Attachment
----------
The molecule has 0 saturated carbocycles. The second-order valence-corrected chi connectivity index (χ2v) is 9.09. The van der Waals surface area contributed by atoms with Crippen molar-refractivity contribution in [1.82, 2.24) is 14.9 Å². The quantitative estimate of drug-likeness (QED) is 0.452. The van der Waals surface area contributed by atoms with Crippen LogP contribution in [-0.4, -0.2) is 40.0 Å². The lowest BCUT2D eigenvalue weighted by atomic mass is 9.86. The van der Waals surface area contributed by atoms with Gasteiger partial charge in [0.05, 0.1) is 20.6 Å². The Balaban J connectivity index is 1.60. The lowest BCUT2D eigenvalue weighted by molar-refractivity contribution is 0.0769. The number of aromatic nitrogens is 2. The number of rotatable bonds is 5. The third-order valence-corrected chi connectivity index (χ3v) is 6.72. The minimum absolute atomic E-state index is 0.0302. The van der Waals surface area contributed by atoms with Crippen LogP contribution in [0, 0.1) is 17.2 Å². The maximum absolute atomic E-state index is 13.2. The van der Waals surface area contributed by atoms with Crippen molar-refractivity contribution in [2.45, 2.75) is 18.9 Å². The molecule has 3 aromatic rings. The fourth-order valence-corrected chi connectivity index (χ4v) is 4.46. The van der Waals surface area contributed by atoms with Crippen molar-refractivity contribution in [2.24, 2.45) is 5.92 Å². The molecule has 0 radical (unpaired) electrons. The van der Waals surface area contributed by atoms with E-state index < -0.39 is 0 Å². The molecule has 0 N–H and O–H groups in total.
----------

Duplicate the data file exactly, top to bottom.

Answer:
The molecule has 0 saturated carbocycles. The second-order valence-corrected chi connectivity index (χ2v) is 9.09. The van der Waals surface area contributed by atoms with Crippen molar-refractivity contribution in [1.82, 2.24) is 14.9 Å². The quantitative estimate of drug-likeness (QED) is 0.452. The van der Waals surface area contributed by atoms with Crippen LogP contribution in [-0.4, -0.2) is 40.0 Å². The lowest BCUT2D eigenvalue weighted by atomic mass is 9.86. The van der Waals surface area contributed by atoms with Gasteiger partial charge in [0.05, 0.1) is 20.6 Å². The Balaban J connectivity index is 1.60. The lowest BCUT2D eigenvalue weighted by molar-refractivity contribution is 0.0769. The number of aromatic nitrogens is 2. The number of rotatable bonds is 5. The third-order valence-corrected chi connectivity index (χ3v) is 6.72. The minimum absolute atomic E-state index is 0.0302. The van der Waals surface area contributed by atoms with Crippen LogP contribution in [0, 0.1) is 17.2 Å². The maximum absolute atomic E-state index is 13.2. The van der Waals surface area contributed by atoms with Crippen molar-refractivity contribution in [2.45, 2.75) is 18.9 Å². The molecule has 3 aromatic rings. The fourth-order valence-corrected chi connectivity index (χ4v) is 4.46. The van der Waals surface area contributed by atoms with Crippen molar-refractivity contribution in [2.24, 2.45) is 5.92 Å². The molecule has 0 radical (unpaired) electrons. The van der Waals surface area contributed by atoms with E-state index < -0.39 is 0 Å². The molecule has 0 N–H and O–H groups in total.